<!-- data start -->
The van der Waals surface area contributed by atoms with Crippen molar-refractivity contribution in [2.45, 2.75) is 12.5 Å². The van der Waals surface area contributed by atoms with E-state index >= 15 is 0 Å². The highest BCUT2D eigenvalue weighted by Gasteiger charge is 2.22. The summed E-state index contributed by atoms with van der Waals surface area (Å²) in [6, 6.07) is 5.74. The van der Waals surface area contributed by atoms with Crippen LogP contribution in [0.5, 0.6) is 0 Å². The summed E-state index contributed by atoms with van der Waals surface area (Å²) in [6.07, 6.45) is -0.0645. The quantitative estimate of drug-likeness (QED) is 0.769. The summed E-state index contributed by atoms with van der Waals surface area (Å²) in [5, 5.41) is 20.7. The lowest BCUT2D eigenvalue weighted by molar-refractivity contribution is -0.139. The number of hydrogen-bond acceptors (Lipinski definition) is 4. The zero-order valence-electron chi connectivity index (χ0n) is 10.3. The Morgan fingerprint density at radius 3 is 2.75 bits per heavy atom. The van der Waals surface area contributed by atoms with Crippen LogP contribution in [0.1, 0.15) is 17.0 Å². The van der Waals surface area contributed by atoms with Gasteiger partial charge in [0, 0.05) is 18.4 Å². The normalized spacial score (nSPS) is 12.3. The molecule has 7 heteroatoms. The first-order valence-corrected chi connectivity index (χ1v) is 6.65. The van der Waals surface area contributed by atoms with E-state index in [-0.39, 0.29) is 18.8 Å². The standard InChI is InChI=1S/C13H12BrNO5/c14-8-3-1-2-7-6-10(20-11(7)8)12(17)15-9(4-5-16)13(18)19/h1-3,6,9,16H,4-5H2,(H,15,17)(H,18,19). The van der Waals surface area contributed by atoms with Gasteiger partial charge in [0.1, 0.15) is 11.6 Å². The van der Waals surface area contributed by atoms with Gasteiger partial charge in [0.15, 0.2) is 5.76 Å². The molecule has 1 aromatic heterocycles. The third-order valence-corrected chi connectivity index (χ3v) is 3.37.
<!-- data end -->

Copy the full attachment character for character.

The van der Waals surface area contributed by atoms with Crippen molar-refractivity contribution in [2.45, 2.75) is 12.5 Å². The van der Waals surface area contributed by atoms with E-state index >= 15 is 0 Å². The highest BCUT2D eigenvalue weighted by Gasteiger charge is 2.22. The summed E-state index contributed by atoms with van der Waals surface area (Å²) in [6, 6.07) is 5.74. The van der Waals surface area contributed by atoms with Crippen LogP contribution in [0.5, 0.6) is 0 Å². The summed E-state index contributed by atoms with van der Waals surface area (Å²) in [6.07, 6.45) is -0.0645. The quantitative estimate of drug-likeness (QED) is 0.769. The summed E-state index contributed by atoms with van der Waals surface area (Å²) in [5, 5.41) is 20.7. The lowest BCUT2D eigenvalue weighted by molar-refractivity contribution is -0.139. The number of hydrogen-bond acceptors (Lipinski definition) is 4. The zero-order valence-electron chi connectivity index (χ0n) is 10.3. The Morgan fingerprint density at radius 3 is 2.75 bits per heavy atom. The van der Waals surface area contributed by atoms with Crippen LogP contribution in [0.1, 0.15) is 17.0 Å². The van der Waals surface area contributed by atoms with Gasteiger partial charge in [0, 0.05) is 18.4 Å². The normalized spacial score (nSPS) is 12.3. The molecule has 7 heteroatoms. The first-order valence-corrected chi connectivity index (χ1v) is 6.65. The van der Waals surface area contributed by atoms with E-state index in [-0.39, 0.29) is 18.8 Å². The standard InChI is InChI=1S/C13H12BrNO5/c14-8-3-1-2-7-6-10(20-11(7)8)12(17)15-9(4-5-16)13(18)19/h1-3,6,9,16H,4-5H2,(H,15,17)(H,18,19). The van der Waals surface area contributed by atoms with Gasteiger partial charge in [0.1, 0.15) is 11.6 Å². The van der Waals surface area contributed by atoms with Gasteiger partial charge in [0.15, 0.2) is 5.76 Å². The molecule has 1 aromatic heterocycles. The third-order valence-corrected chi connectivity index (χ3v) is 3.37.